acorn-tree-leaves

Acorn Tree Leaves: Not Just for Shade

The brightest summer days are richer when the shade of acorn trees relieves them – and over their lifetimes, these oak trees may shade hundreds of summers. But when you plant one for shade, you also plant an ecosystem. Oak trees shelter and feed wildlife, nourish other plants and cool and oxygenate the air we breathe. And their leaves do it all.

Oak Leaves as Air Coolers

From its taproot’s tip to its canopy’s crown, an oak tree is designed to cool the air. During transpiration, its roots channel cooling water from the soil to the leaves, where it escapes through tiny pores called stomata. As temperatures increase, more water escapes. One large oak can transpire 40,000 gallons (151,000 liters) of water in one year.

Oak Leaves and Oxygen

Inside every oak leaf are tiny, sunlight-absorbing pigments called chloroplasts. Without them, the trees couldn’t photosynthesize their food. Photosynthesis occurs when:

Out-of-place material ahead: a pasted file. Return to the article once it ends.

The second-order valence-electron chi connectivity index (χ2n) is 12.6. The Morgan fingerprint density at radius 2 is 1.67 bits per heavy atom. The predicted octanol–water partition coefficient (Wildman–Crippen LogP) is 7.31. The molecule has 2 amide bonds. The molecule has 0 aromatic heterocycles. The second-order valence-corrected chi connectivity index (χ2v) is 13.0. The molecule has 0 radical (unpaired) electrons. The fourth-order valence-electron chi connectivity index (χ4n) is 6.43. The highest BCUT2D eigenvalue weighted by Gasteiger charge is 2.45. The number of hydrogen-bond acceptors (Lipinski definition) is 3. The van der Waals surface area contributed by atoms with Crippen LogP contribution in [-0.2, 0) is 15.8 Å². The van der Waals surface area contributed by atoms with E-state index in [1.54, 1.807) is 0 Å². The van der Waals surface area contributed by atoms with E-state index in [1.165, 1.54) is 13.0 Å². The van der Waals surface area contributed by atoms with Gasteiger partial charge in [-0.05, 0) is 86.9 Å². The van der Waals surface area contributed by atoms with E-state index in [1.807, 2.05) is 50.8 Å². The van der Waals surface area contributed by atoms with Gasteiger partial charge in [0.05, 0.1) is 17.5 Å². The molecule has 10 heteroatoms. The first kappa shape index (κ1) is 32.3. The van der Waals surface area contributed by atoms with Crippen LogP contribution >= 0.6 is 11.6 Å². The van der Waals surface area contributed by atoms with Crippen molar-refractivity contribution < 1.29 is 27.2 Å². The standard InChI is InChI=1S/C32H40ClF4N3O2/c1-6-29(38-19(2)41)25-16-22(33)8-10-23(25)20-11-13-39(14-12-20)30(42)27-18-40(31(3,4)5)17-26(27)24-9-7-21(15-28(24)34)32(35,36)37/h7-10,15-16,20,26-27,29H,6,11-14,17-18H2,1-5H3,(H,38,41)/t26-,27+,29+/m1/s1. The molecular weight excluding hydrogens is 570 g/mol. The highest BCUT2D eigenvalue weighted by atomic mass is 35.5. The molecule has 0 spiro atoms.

• The leaves uptake water from the roots and absorb carbon dioxide from the air.
  • Sunlight supplies the chloroplasts with the energy to combine the carbon dioxide and water into starches that feed the tree.

During photosynthesis, the leaves release oxygen molelcules as waste.

Expert gardener’s tip: At night, oak leaves “inhale” oxygen and give off carbon dioxide, just like humans — but in an amount only 1/10th that of their daytime oxygen production.

Oak Leaves as Food

When acorns are scarce, deer and rabbits browse on oak leaves. The biggest demand for them, however, comes from the caterpillars of more than 500 moth and butterfly species. The most common include:

  • Arizona, Edwards and oak hairstreaks
  • Horace’s, Juvenal and sleepy duskywings
  • White admiral and California sister brushfoots
  • Orange-tipped, pink-striped and yellow-striped oakworm moths

The caterpillars attract predatory spiders and insects, which become targets for hungry frogs, reptiles, birds and mammals. Together, they make oak leaves the foundation of an impressively large food chain.

Expert gardener’s tip: Even dead oak leaves feed other plants by releasing minerals into the soil.

Oak Leaves as Shelter

Ever noticed a raggedy mound of leaves perched precariously on an oak branch 20 feet in the air? It’s a tree squirrel’s nest, complete with a baby-cradling, grass-lined interior and a leaf-concealed escape hatch. Mating squirrels build the sturdiest ones in spring. Their inexperienced offspring create the flimsy practice ones that appear in summer.

Expert gardener’s tip: Even oak leaf litter provides shelter and nesting material for small rodents and the snakes that hunt them.